Cybersecurity maturity is observed to be nascent among organizations in Asia, with opportunities to make headway in the race to build digital resilience. In May 2023, Black Hat Asia provided insight into cybersecurity trends in the region, raising questions about data exposure, privacy, and data minimization.
In Asia, a dizzying array of security breaches leading to sizeable data exposure rendered citizens in the region numb.
Consider a series of purported data leaks in Malaysia. In May 2022, an alleged information data leak of approximately 22.5 million Malaysians born between 1940 and 2004 was said to have been stolen from the National Registration Department (NRD) and sold on the Dark Web for $10,000. Various reports mentioned that the information was possibly siphoned from the NRD through the API of MyIdentity, a centralized data-sharing platform used by government agencies. However, the Home Minister of Malaysia stated that the personal details did not originate from the NRD.
In December 2022, more suspected data leaks popped up, including one that involved almost 13 million accounts from Astro (the country’s satellite television and IPTV provider), the Election Commission of Malaysia, and Maybank. These reports led to Communications and Digital Minister Fahmi Fadzil calling for CyberSecurity Malaysia and the Personal Data Protection Department to launch further investigations. All three organizations claimed that the data leak allegations are false.
In China, another alleged case in July 2022 claimed the compromise of the Shanghai National Police (SHGA) database, which contains “1 billion Chinese national residents and several billion case records, including: name, address, birthplace, national ID number, mobile number, all crime/case details,” by an anonymous hacker, ChinaDan, as announced on Breach Forums. Reuters could not confirm the authenticity of the post, but, arguably, the shock value is clear.
Over in Indonesia, citizens classified the nation as an “open source country,” referring to the frustrating regularity with which data breaches and exposures occur. In September 2022, an attacker under the pseudonym “Bjorka” hacked into 1.3 billion Indonesian SIM registrations, exposing mobile phone numbers, national identity numbers, telecommunications providers, and more. In a tweet posted on Sept. 10, Bjorka claimed to have done so to demonstrate how easy it was “to get into various doors due to a terrible data protection policy, primarily if it is managed by the government.” The spillover effects will see citizens facing an onslaught of spam calls, spear-phishing, and other social engineering methods leveraged with the exposed data.
More Than Simple Data Shows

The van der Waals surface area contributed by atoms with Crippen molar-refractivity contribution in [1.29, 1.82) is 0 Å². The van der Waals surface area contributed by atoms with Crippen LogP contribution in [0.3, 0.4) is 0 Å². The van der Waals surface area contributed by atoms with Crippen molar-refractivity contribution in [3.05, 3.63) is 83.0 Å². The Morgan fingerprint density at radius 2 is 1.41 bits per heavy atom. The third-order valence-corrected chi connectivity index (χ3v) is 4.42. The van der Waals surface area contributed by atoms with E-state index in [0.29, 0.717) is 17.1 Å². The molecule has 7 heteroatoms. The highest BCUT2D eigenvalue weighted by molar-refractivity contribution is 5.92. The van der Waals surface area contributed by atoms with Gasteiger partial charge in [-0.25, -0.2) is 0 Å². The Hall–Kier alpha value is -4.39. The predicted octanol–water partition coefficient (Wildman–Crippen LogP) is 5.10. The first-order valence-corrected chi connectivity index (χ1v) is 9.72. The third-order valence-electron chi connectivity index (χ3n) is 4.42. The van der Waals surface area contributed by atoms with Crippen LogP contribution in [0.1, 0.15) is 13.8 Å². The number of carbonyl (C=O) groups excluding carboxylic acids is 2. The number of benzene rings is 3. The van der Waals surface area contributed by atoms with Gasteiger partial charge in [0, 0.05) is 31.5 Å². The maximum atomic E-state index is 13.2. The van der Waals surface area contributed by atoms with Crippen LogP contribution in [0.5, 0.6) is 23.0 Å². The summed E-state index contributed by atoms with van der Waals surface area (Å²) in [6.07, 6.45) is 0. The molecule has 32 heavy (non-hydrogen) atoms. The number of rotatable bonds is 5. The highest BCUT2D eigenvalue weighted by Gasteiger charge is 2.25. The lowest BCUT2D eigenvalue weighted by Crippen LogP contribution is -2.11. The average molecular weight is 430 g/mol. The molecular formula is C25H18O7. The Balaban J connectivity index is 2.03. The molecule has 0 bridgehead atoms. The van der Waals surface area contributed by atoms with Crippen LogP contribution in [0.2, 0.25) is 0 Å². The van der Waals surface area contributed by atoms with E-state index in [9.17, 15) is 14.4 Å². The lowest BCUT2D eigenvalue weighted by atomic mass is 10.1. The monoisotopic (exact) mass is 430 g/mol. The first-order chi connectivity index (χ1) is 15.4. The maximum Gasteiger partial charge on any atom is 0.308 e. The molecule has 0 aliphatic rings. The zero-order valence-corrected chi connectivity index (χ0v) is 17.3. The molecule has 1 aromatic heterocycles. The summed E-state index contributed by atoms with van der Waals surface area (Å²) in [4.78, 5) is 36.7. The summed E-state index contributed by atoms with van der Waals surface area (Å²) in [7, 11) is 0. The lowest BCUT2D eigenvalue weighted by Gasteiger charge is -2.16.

Omdia’s Security Breaches Tracker found that 14% of the 4,998 announcements since 2019 originated from the Asia & Oceania region, but Omdia asserts that there are more than those announced. Most security breaches in the region target governments, IT firms, manufacturing, retail, and professional services industries. The top country-level targets include India (20%), Australia (18%), Japan (12%), China (10%), and Singapore (7%), among many others.
Consistent with global trends, data exposure is the main outcome (68% of incidents since 2019) following breaches in the Asia & Oceania region. Apart from malicious hacking, organizations in this region are often compromised due to accidental exposure (19%), ransomware (13%), supply chain attacks (10%), and phishing (7%). With accidental exposures and phishing, the emphasis on human factors cannot be downplayed. The Security Breaches Tracker found that 24% of breaches were from sloppiness or negligence, while 5% originated from accidents, indicating plenty of opportunities for organizations to shore up cybersecurity awareness.
The recurring breaches affecting personally identifiable information (PII) raise questions about what organizations in this region are doing to raise defenses and safeguard systems. Among the growing suite of product offerings enabling threat detection, incident response, and continuous monitoring from leading security vendors, what areas are organizations looking to invest in? Additionally, how is end-user security awareness promoted and encouraged among enterprises in the region to address one of the major causes of security breaches? These remain opportunities for organizations in this region to prioritize proactive cybersecurity strategies.
Virtue of the Minimum
Black Hat Asia also raised the concept of data minimization — a crucial point in the discourse of collecting only what you need to fulfill a specific purpose. Under the General Data Protection Regulation (GDPR) in the European Union (EU) and the UK, the concept is included under Article 5, which covers the essential principles of data protection when processing personal data. “Not holding on to more” in the case of collecting data may prove to strengthen the case for data protection.
Evidently, alerting governments, organizations, and businesses to the importance of a layered approach to cybersecurity will take significantly more than one or two large compromises. Governance, regulations, and serious fines — beyond merely a slap on the wrist — will help reinforce the responsibility of taking greater care with data management, supported with adequate tools that help complete the proactive approach to cybersecurity.